Connect the positive lead (+ red cable) to the positive + battery terminal then connect negative (- black cable) to the negative terminal. Now you want to put it on a slow charge 12v/2amp is the best then leave it to charge for at least 24 hours, 36 hours is optimal. When the time has passed it’s time to load test your reconditioned battery. Unplug your battery charger before you disconnect your battery from the charger again this is to avoid any sparks.

You need to use the 2amp Trickle Charge Setting

Again, take another voltage reading with your voltmeter and write down the result. If you are seeing more than 12.43v then that’s good and you can proceed to a load test. If you haven’t got more than 12.43v yet don’t worry, if you had any electrolyte overflow whilst charging then you need to top the cells back up with more Epsom salt and distilled water then put the battery on charge for another 12 hours. Hopefully after this time you should now be seeing 12v+.

If you have a battery load tester then you can use that. And if you plan on reconditioning more batteries then I recommend you pick one up, you can buy a fairly cheap one from most hardware stores or from Amazon or eBay.

If you don’t own a battery load tester don’t worry because you can still test your newly reconditioned battery without one. You just can’t be exactly sure how many amps your battery has under load. But by using your voltmeter and putting the battery under load you can see how much voltage the battery has whilst under load.

Put your 12v battery back into your car and connect it again now you want to put on your high beams (do not start the car engine) the high beams will put your battery under load. Wait 5 minutes to remove any surplus charge. Then take a reading from your voltmeter, if it is reading more than 9.6v then the battery is in working order. Anything under 9.6v then the battery reconditioning process still needs some work.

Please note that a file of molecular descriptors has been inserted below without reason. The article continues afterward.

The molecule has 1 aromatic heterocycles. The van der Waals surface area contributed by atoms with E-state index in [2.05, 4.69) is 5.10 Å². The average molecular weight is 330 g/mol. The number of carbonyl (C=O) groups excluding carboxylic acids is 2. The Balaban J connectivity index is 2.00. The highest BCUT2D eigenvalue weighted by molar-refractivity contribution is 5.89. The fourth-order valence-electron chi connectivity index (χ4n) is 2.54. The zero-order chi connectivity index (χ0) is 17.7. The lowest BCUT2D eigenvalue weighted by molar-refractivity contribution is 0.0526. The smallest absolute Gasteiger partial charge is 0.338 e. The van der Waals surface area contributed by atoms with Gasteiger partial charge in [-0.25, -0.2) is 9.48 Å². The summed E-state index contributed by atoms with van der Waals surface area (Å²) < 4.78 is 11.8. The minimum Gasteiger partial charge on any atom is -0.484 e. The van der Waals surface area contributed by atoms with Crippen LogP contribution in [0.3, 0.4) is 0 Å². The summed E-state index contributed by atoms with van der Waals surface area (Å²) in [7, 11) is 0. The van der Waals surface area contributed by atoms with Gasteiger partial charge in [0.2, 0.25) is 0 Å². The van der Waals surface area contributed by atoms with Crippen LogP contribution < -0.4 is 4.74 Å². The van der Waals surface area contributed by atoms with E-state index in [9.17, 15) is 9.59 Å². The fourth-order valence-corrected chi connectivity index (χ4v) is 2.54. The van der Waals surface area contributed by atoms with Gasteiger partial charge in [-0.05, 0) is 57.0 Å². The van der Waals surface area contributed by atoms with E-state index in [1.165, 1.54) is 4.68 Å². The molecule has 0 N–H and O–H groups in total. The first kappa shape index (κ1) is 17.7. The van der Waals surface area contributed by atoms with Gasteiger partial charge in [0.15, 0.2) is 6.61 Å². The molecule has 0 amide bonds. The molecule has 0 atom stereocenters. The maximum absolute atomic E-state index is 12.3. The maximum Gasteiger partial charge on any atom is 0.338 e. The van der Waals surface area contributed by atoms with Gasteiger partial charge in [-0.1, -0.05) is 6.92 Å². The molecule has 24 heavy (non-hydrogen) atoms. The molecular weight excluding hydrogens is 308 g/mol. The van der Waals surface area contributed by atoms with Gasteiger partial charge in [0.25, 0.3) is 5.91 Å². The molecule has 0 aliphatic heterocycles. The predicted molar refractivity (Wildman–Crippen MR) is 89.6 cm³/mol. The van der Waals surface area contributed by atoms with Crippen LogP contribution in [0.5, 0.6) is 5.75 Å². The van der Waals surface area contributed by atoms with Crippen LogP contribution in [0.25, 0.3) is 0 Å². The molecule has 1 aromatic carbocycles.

If your reconditioned battery fails this first load test and is below 9.6v then you need to cycle it. Cycling a battery is basically discharging it (draining it) then charging it again, to speed this up you will want to put your battery under load for a time. So, turn on your high beams again and leave them on to start draining the battery. After some time, your lights will dim, you can now disconnect the battery and repeat the charging process.

Safety tip 4! Remember to remove the battery cell covers whilst charging your battery.

When your battery has had another 24-36 hours on a slow charge check your battery cells to make sure they are still full of electrolyte. If they aren’t top them up and take a voltage reading again. Write it down and proceed to do the load test again. This time you should be seeing over 9.6v whilst under load. If you aren’t then cycle the battery again. This may take up to 5 cycles but the vast majority of the time the battery will be reconditioned and over 9.6 volts after the first or second charge.

And that’s it you now have a working reconditioned 12v car battery, generally these batteries will last for another 12 months or sometimes more. After that time if the battery gives up you can try this battery reconditioning process again, I’ve managed to get it to work 3 times before the battery was finally dead.

There are a few alternatives to Epsom salt battery conversion. I personally stick with Epsom salt because I’ve had the best results from it. But you can still try battery reconditioning with alternates to Epsom salt.